Art by Kirbi Fagan

Monday, September 19, 2016

Quick Sips - Strange Horizons 09/05/2016 & 09/12/2016

With two stories and four poems*, Strange Horizons has kicked off their annual fund drive with these two weeks of content. There's announcements galore and, oh right, some SFF to read and enjoy. The fiction offerings are decidedly different, from a longer piece deconstructing the idea of art and death and sentience to a cute little story that looks at loss and fantastical cooking. There's certainly a lot to digest between the stories and the fiction, though, and a great many reasons that giving to Strange Horizons is a great idea! So yeah, time to review!  (*well it was two and then bonus content happened so now it's four, hurrah!)

Art by K. C. Garza

Saturday, September 17, 2016

Quick Thoughts - "Defying Gravity"

I was sorely tempted to take my Thoughts this week and try to capture some of my feelings surrounding some recent happenings on Twitter but should probably be grateful that I have a new publication to talk about instead. That's right, my story "Defying Gravity" is out now in Dreamspinner Press' Starstruck anthology. Which, the theme of the anthology is basically m/m romance with a celebrity element, so I couldn't really resist making the main character a superhero of moderate success meeting a guy who wants to be his sidekick. Hijinks ensue.

Part of what I love about writing superhero stories, and especially superhero romance stories, is that I can revel in the ridiculousness of the genre tropes. These are stories that feature superpowers and villains with rather peculiar ways of doing business and instead of bringing on the grit I decided to go for more of a…well, faux-classic feel. High drama and talking gorillas and giant, universe-destroying shark gods. And a bit of a romance thrown in for good measure. The main character is Gravity who, as you've probably guessed, has gravity powers. Largely unexplored gravity powers, though he's been around a while and has enough of a following to crowd-fund his living expenses to superhero all day. Which, I couldn't help but imagine what modern superheroing would look like, how people with powers would be able to live free of corporate sponsorship. Crowd funding seemed like a good bet.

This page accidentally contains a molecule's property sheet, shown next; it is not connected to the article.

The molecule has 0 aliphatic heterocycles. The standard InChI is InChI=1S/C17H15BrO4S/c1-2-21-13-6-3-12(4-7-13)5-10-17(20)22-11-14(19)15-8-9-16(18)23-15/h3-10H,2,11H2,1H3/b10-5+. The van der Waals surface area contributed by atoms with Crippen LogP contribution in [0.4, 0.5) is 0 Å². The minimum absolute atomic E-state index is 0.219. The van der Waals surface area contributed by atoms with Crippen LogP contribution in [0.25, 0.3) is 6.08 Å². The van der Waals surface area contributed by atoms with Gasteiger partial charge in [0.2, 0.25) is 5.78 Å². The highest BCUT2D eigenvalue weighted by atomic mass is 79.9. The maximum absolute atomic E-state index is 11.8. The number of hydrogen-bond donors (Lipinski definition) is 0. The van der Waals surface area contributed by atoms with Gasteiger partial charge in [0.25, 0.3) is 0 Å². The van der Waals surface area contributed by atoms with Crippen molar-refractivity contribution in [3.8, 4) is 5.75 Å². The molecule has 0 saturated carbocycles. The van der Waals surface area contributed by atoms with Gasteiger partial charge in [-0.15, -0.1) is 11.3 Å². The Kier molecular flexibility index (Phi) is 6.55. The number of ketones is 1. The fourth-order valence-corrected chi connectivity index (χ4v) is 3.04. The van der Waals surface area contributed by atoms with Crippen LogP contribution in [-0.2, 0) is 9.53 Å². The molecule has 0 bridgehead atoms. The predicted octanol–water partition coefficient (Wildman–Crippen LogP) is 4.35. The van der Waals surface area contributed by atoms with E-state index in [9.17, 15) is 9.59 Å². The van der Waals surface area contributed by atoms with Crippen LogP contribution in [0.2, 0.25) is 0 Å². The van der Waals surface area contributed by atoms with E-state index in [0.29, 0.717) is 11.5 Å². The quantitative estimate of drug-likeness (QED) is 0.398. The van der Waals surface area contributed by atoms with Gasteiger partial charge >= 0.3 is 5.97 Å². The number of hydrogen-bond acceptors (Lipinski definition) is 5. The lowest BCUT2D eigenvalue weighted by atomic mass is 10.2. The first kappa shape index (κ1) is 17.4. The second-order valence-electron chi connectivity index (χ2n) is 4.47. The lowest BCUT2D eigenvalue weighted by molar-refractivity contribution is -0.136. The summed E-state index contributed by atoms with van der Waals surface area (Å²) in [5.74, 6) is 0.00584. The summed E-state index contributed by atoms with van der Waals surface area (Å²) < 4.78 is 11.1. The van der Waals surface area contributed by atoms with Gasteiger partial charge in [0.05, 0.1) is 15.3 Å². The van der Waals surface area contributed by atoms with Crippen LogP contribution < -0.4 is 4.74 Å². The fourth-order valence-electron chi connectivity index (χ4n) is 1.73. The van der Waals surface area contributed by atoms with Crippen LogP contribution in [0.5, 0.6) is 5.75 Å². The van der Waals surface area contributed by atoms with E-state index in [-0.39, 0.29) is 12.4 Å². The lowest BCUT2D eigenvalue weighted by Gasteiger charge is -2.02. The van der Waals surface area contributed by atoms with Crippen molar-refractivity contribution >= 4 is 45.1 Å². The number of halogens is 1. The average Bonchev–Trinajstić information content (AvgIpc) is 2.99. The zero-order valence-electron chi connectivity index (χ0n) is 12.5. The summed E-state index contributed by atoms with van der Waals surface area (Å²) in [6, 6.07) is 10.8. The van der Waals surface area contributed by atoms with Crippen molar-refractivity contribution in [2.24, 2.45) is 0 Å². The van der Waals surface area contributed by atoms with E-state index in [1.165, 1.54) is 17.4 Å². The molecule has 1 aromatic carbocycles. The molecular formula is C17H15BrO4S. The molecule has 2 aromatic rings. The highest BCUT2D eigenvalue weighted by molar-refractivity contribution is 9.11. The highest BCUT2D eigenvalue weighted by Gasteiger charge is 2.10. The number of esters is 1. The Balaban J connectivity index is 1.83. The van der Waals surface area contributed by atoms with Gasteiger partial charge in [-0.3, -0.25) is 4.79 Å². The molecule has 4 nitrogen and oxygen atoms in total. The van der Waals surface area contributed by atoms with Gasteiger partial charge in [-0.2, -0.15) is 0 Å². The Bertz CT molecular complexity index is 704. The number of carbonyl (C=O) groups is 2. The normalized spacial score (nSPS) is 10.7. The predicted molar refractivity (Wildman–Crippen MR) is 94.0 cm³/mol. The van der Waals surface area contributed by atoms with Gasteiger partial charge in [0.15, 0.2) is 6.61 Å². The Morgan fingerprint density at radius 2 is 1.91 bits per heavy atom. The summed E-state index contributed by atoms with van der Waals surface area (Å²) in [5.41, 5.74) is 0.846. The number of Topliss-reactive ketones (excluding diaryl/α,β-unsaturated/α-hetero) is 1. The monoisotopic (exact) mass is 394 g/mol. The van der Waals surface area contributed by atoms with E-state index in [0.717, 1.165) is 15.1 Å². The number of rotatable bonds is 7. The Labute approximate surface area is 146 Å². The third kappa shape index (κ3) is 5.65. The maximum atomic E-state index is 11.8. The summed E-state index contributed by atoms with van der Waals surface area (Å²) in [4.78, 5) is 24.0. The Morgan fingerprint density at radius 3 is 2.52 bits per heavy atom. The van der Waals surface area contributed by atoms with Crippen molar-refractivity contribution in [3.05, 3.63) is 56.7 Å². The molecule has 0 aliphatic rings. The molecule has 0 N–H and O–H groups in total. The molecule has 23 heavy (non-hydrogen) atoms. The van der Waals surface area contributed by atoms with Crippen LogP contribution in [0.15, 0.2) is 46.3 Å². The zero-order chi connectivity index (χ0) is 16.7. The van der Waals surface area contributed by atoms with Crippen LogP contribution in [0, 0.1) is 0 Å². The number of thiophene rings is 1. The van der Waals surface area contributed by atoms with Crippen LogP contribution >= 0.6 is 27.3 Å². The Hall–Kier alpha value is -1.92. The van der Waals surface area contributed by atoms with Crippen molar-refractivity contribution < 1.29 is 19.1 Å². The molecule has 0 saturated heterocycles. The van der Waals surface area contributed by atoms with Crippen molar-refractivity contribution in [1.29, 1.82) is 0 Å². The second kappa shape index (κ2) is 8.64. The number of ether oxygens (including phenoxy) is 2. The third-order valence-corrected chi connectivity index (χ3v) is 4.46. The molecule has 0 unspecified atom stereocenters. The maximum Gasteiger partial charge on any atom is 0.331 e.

I think I love this story a little too much. It's rather over-the-top and saccharine but it's also unapologetically fun. When I say that I write smut to keep myself sane, this is the kind of story I mean, that's just unambiguous and happy. I get to write happy queer love and that's rather amazing, given that it's not often I can find something so…positive in SFF. And hey, I don't always want to write happy fluff, but sometimes I do and this is my outlet. Deal. And okay, so smut always has these forms to fill out for blurbs and things like that (which is also something that SFF lacks), and this story probably has my favorite descriptive text I've ever given to a story. Basically: [SPOILERS]

[SERIOUSLY SPOILERS!!!] Gravity meets Bruce, an eager gentleman who wants to be his sidekick, and immediately starts having troubles defeating the villains he's always had no issue with. Accelerator. Gorillord. Small time stuff. He fears his attraction to Bruce is making him weak but nope, turns out that Bruce only showed up to try and help because Bruce's evil twin brother couldn't stand his attraction to Gravity. Turns out Bruce's twin, Clark, is SUPER STRAIGHT and feels that his twin being bi somehow implies that he's bi as well (BECAUSE THAT'S HOW TWINS WORK I GUESS) and is out to destroy the main object of Bruce's perverted lust: Gravity. Cosmic shark gods are summoned, Gravity learns how to accept and ask for help, and Clark is a complete asshole. Things happen and resolution with kissing probably. [OKAY SPOILERS OVER!!!]

This is what I live for sometimes. There's also a ton of little easter eggs and bits of world building going on because I can't resist when it comes to superheroes. Indeed, I liked this so much that I have a related story appearing in December as part of Dreamspinner's Bah Humbug Advent Calendar. There is a supervillain and his boyfriend and all the attempts to destroy Christmas and I just love writing these so much. I'm thinking of further fleshing out the setting with future stories as well (and who knows, if this is popular at all maybe something longer still). For the moment, though, this represents my first step into this world. And for fans of not-erotica (notrotica? enotica?) it peaks at kissing so is more just these two guys first meeting and getting involved (for fans of yes-erotica, the Christmas story includes some much steamier bits).

Anyway, indeed. This was probably much more pleasant to write about than thinking about trying to engage on Twitter and then being told I'm wrong and just don't understand and all my priorities are stupid and I don't think ahead because I'm too emotional and all. Because yeah… Thanks for reading!

All the best,

Charles Payseur

Friday, September 16, 2016

The Monthly Round is Up!!!

The Monthly Round, my favorite stories for August with reviews and drink pairings, is up right now at Nerds of a Feather. Check it out!

Tasting Flight - August 2016

"The Gentleman of Chaos" by A. Merc Rustad (Apex #87)
"Superior" by Jessica Lack (The Book Smugglers)\
"What Pada-Sara Means to the Elephant" by Jeremy Sim (Beneath Ceaseless Skies #206)
"Fragile Insides" by Jason Kimble (Orthogonal: Code)
"An Ocean the Color of Bruises" by Isabel Yap (Uncanny #11)
"Rooting" by Isha Karki (Mithila Review #5&6)


"Creation" by Sara Norja (Flash Fiction Online)
"The Company" by Sanya Noel (Omenana #7)
"The Singing Soldier" by Natalia Theodoridou (Shimmer #32)